Even in Missouri convicted murderers aren’t supposed to hog the profits from publicity about their crimes, so when Angela Green signs a contract to write a book after serving ten years in prison since killing her husband, Samantha Cummings, the gallery owner Michael Green had dumped her for, has other ideas: She files suit claiming that her son Trent, whom Michael intended to adopt, should get half of Angela’s royalties. It’s clearly a case for St. Louis attorney Rachel Gold—and just as clearly, Rachel will soon graduate from defending Angela in the civil case to unearthing evidence that maybe she didn’t kill her lawyer husband after all: the Rohypnol in her bloodstream that would explain her blackout on the murder night better than post-traumatic stress, the mysterious success Samantha’s had getting top dollar for the work of a mediocre painter, the X-rated videotapes linking certain City Hall insiders to an audacious money-laundering scheme. It’s a lucky thing for Rachel that the case unreels so smoothly, because she’s got troubles on the side. The wonderfully overripe redevelopment commissioner is about to lower the boom on her pet women’s shelter; she’s defending a couple of ostrich ranchers on a charge more outrageous than their profession; and she’s struggling to embrace the stringent Orthodox lifestyle of her true love. Not to worry: Everything, everything, works out fine.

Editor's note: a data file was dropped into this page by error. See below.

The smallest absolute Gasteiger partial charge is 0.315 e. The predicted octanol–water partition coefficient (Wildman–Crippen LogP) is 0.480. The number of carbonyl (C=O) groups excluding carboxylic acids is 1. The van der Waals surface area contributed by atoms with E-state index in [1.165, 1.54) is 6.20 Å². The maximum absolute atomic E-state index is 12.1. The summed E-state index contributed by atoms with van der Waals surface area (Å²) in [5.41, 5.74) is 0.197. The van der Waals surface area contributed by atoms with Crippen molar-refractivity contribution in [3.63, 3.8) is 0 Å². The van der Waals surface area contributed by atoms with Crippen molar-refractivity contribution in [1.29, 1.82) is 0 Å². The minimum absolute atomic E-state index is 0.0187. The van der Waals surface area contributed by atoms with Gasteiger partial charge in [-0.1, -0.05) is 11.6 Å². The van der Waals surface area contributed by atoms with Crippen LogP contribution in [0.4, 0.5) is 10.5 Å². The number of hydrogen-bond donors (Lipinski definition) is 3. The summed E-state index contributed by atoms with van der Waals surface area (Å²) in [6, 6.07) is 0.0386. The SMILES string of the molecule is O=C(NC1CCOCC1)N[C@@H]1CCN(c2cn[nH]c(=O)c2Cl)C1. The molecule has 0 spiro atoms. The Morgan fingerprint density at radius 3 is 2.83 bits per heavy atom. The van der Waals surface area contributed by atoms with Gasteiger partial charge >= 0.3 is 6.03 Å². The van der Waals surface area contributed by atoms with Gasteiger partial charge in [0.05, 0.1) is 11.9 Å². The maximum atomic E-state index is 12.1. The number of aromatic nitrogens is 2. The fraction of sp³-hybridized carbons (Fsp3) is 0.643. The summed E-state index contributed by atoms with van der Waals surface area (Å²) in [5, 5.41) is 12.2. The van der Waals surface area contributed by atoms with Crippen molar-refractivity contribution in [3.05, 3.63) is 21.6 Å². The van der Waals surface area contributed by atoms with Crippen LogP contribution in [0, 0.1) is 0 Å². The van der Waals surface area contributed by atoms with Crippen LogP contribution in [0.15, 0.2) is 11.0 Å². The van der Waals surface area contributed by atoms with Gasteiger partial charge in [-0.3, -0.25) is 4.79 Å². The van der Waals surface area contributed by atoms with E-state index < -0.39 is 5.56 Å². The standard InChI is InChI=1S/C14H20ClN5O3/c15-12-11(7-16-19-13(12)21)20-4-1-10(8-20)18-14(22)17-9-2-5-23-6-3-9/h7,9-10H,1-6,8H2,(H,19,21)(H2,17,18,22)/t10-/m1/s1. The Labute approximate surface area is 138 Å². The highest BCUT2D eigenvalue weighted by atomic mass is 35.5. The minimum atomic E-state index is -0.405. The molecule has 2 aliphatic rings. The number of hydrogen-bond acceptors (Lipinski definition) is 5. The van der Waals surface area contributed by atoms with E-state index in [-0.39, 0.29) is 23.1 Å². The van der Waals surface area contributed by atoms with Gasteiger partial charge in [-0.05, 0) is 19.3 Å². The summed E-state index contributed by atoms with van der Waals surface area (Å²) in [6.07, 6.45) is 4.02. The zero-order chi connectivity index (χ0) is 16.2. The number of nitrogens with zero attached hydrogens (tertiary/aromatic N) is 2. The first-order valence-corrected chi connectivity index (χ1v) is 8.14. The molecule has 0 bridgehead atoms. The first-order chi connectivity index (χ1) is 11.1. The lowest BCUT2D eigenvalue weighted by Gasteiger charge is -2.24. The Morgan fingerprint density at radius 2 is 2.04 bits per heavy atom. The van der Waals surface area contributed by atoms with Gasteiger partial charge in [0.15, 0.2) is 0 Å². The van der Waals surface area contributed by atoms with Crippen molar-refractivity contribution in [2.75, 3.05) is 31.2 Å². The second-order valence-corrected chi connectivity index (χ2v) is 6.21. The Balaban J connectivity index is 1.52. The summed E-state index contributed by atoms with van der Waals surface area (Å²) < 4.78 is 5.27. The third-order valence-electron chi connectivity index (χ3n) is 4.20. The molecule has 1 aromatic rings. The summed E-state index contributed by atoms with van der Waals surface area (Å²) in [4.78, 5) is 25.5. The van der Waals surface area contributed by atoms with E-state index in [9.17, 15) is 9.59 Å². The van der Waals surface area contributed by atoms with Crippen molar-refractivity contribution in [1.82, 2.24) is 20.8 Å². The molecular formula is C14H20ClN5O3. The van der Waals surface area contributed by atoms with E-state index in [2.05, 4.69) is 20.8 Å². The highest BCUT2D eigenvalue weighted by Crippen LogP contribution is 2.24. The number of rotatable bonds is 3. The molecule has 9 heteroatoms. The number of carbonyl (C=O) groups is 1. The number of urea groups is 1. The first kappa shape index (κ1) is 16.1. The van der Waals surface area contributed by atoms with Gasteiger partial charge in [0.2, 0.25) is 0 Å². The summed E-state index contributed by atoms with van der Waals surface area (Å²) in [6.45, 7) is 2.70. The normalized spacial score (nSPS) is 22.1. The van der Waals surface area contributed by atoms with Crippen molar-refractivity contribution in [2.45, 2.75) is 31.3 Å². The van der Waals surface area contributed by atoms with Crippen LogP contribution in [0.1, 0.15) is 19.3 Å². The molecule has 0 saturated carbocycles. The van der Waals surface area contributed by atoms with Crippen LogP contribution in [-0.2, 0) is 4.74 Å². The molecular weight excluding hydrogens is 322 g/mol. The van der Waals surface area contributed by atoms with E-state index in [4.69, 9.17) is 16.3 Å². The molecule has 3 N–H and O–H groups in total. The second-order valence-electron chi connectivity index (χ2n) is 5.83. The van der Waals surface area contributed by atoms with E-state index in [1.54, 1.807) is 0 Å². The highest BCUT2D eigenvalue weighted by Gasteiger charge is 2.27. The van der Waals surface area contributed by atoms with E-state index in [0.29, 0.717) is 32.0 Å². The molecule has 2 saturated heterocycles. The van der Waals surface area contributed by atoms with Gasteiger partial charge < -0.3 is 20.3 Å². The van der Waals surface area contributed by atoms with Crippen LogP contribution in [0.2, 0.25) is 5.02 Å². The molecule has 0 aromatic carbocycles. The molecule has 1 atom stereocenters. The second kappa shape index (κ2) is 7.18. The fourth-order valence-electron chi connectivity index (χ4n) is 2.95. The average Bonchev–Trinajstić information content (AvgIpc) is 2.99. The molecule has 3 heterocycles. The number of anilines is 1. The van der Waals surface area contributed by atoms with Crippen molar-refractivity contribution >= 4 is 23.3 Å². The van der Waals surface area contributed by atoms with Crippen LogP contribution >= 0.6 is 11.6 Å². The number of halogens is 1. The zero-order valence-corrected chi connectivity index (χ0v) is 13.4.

It’s a treat to see Rachel back from her extended leave of absence since Sheer Gall (1996), and working such a meaty, satisfying case as this one, even if the darkest complications wind up with a tidiness improbable even for genre fiction.